Endsjø notes that the evidence from Jewish texts and from tomb inscriptions points to a more complex reality. For example, when the 2nd century BC author the Book of Daniel wrote that "many of those sleeping in the dust shall awaken" (12:2), he probably had in mind rebirth as stars in God's Heaven, stars having been identified with angels from early times – such a rebirth would rule out a bodily resurrection, as angels were believed to be fleshless. Other texts range from the traditional Old Testament view that the soul would spend eternity in the underworld, to a metaphorical belief in the raising of the spirit. Most avoided defining what resurrection might imply, but a resurrection of the flesh was a marginal belief.
The Greeks held that a meritorious man could be resurrected as a god (the process of apotheosis), and the successors of Alexander the Great made this idea very well known throughout the Middle East through coins bearing his image, a privilege previously reserved for gods. The idea was adopted by the Roman emperors, and in Imperial Roman apotheosis the earthly body of the recently deceased emperor was replaced by a new and divine one as he ascended into heaven. The apotheosised dead remained recognisable to those who met them, as when Romulus appeared to witnesses after his death, but as the biographer Plutarch (c. AD 46–120) explained of this incident, while something within humans comes from the gods and returns to them after death, this happens "only when it is most completely separated and set free from the body, and becomes altogether pure, fleshless, and undefiled".
Dunn notes that there is a great difference between Paul's resurrection appearance, and the appearances described in the Gospels. Where "Paul's seeing was visionary [...], 'from heaven'," in contrast, the Gospel-accounts have a "massive realism" to them. Dunn contends that the "massive realism' [...] of the [Gospel] appearances themselves can only be described as visionary with great difficulty – and Luke would certainly reject the description as inappropriate." According to Dunn, most scholars explain this as a "legendary materialization" of the visionary experiences, "borrowing the traits of the earthly Jesus."[note 19] Yet, according to Dunn, there was both "a tendency away from the physical [...] and a reverse tendency towards the physical." The tendency towards the material is most clear, but there are also signs for the tendency away from the physical, and "there are some indications that a more physical understanding was current in the earliest Jerusalem community."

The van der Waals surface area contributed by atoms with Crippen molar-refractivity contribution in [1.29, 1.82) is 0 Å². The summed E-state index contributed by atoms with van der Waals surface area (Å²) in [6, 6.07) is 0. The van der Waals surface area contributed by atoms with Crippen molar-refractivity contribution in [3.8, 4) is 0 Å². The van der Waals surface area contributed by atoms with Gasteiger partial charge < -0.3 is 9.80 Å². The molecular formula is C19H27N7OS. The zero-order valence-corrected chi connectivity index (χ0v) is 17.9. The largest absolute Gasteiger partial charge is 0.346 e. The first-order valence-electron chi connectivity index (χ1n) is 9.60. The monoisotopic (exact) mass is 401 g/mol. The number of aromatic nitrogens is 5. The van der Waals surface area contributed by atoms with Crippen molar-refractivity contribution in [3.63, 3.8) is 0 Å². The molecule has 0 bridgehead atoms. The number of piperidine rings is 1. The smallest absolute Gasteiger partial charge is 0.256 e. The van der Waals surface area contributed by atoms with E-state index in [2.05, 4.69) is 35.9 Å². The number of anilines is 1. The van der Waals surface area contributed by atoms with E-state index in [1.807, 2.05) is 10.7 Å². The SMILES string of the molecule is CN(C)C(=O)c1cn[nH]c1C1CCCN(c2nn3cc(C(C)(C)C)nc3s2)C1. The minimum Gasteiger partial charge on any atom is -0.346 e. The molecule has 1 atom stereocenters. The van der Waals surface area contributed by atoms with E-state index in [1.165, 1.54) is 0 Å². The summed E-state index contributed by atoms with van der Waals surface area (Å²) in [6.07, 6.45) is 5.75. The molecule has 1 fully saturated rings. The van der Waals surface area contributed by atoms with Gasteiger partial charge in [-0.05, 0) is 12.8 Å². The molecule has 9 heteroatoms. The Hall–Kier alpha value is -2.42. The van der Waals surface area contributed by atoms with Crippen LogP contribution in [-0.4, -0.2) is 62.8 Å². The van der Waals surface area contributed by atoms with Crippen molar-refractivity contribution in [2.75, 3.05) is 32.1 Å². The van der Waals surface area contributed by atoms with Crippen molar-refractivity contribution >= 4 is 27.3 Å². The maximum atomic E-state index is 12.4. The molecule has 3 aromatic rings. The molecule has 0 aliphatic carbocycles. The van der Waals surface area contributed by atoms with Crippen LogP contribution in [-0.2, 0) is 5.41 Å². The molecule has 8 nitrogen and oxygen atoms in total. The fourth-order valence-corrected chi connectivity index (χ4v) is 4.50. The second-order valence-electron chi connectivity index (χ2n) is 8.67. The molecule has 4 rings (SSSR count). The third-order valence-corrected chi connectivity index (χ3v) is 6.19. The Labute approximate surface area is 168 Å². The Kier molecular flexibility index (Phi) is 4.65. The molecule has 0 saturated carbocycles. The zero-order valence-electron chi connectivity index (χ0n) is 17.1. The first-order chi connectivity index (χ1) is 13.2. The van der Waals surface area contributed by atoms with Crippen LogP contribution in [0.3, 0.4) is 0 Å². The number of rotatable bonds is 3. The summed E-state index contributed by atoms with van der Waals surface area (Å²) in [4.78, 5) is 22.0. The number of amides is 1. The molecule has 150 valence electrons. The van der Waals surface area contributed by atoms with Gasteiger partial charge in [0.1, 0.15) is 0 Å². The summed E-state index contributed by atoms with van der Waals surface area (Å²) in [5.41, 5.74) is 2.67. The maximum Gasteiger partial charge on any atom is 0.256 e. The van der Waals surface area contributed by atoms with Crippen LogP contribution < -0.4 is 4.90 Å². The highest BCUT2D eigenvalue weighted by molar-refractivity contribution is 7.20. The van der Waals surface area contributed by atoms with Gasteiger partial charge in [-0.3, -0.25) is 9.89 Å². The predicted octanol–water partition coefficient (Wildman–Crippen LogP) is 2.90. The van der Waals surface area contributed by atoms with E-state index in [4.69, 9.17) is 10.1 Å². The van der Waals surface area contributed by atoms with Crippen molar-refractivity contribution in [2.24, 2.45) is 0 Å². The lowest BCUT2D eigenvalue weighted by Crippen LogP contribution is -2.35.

Scholars argue, primarily from Paul's terminology and the contemporary Jewish, pagan and cultural understanding of the nature of resurrection, that Paul held to a physically resurrected body, like the later Gospel accounts. In the Epistle to the Philippians Paul describes how the body of the resurrected Christ is utterly different to the one he wore when he had "the appearance of a man," and holds out a similar glorified state, when Christ "will transform our lowly body," as the goal of the Christian life – "flesh and blood cannot inherit the kingdom of God," (I Corinthians 15:50) and Christians entering the kingdom will be "putting off the body of the flesh" (Colossians 2:11). Paul opposed the notion of a purely spiritual resurrection, as propagated by some Christians in Corinthe, which he adresses in 1 Corinthians. The developing Gospel-tradition emphasized the material aspects to counter this spiritual interpretation.